This commentary originally appeared in Forbes on November 11, 2014.

Texas Attorney General Greg Abbott became Governor-Elect Abbott last Tuesday evening. Abbott’s team released his plan for reforming Texas highereducation during the gubernatorial campaign. Chief among his objectives is improving college graduation rates. Given years of skyrocketing tuitions here in Texas—as everywhere else in the country—it is likely that his proposal will receive considerable attention.

Nationally, tuitions have increased on average 440 percent in the past quarter century—faster than the increases seen in both the Consumer Price Index and health care costs over the same period. Attempting to keep pace with these price hikes, students and their parents have amassed historic debt, which now stands at $1.2 trillion. For the first time, national student-loan debt is higher than national credit-card debt.  What is to be done?

One of the many factors contributing to increasing the cost of college is the decreasing number of students who complete their four-year degrees in four years. The extra time they spend in school past four years only adds to their costs as well as those of taxpayers, who continue to fund them past the four-year mark. Among Texas’s public universities, the highest four-year graduation rate is achieved by the University of Texas-Austin (52 percent). The average for the entire state stands at roughly one-third.

Worse is the fate of those students who enroll in higher education but fail to graduate at all. According to the Texas Higher Education Coordinating Board, the cost of not graduating runs to $13 billion in lost wages by these students, who also leave with, on average, nearly $12,000 in student-loan debt. Finally, the Abbott team calculates a loss of $417 million in “in-state resources spent on first-year dropouts from two-and four-year programs.”

None of us can be happy on reviewing these statistics on college dropouts and the costs they incur to themselves, their families, taxpayers, and the society at large. Looking to remedy this, Governor-elect Abbott points to the efforts of the University of Texas (UT) to increase four-year graduation rates. UT finds that students who borrow for college, but graduate in four years, owe 40 percent on average less than six-year graduates. Moreover, four-year graduates are able to enter the workforce sooner, thus lowering the opportunity cost of a four-year college degree. As well, their earlier departure from campus creates space for new students.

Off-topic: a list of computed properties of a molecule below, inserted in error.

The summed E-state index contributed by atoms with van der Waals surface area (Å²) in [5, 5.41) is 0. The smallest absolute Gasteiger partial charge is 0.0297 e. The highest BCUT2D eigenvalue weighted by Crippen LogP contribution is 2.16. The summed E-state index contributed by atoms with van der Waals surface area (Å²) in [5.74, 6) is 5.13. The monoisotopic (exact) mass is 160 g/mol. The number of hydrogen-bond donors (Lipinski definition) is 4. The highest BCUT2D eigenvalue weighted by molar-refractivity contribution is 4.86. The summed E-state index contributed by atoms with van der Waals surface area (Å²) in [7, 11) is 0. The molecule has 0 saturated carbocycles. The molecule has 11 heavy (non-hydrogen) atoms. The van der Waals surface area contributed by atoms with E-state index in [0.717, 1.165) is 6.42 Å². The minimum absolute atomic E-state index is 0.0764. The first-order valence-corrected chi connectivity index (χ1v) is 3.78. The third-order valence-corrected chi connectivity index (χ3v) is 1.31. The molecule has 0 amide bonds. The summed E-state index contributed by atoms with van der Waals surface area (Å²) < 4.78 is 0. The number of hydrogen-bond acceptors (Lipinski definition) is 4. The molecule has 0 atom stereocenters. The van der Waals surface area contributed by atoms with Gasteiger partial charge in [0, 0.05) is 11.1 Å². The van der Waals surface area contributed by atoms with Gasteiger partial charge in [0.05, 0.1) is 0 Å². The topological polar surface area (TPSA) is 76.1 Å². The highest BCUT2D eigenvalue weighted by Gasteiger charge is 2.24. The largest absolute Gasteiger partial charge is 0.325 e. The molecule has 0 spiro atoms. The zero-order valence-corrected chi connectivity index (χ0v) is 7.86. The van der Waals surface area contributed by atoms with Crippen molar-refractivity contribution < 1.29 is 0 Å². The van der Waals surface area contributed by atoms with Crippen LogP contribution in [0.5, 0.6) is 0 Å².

In light of these statistics, the Abbott team’s primary recommendation is to “implement outcomes-based funding at four-year institutions.” That is, “funding at four-­year public institutions of higher education, in part, should be based on student performance and timely graduation.” Schools that fail to reach “certain thresholds in the performance measures . . . should not receive the portion of general appropriations tied to that measure.”

The Governor-elect cites a model crafted by the Texas Higher Education Coordinating Board, under which schools are recognized for meeting “student success goals, such as increasing the number of degrees and certificates awarded.” This stands in contrast to Texas’ existing funding model, where schools receive funding based on their student enrollment counts.Under the Coordinating Board’s proposal, a portion of total funding for schools would be awarded based not only on enrollment but also on how well schools “help their students complete their degrees.” So incentivized, the argument goes, universities will better retain and graduate their students. In fact, such an approach already has begun to be implemented at Texas’s public community colleges.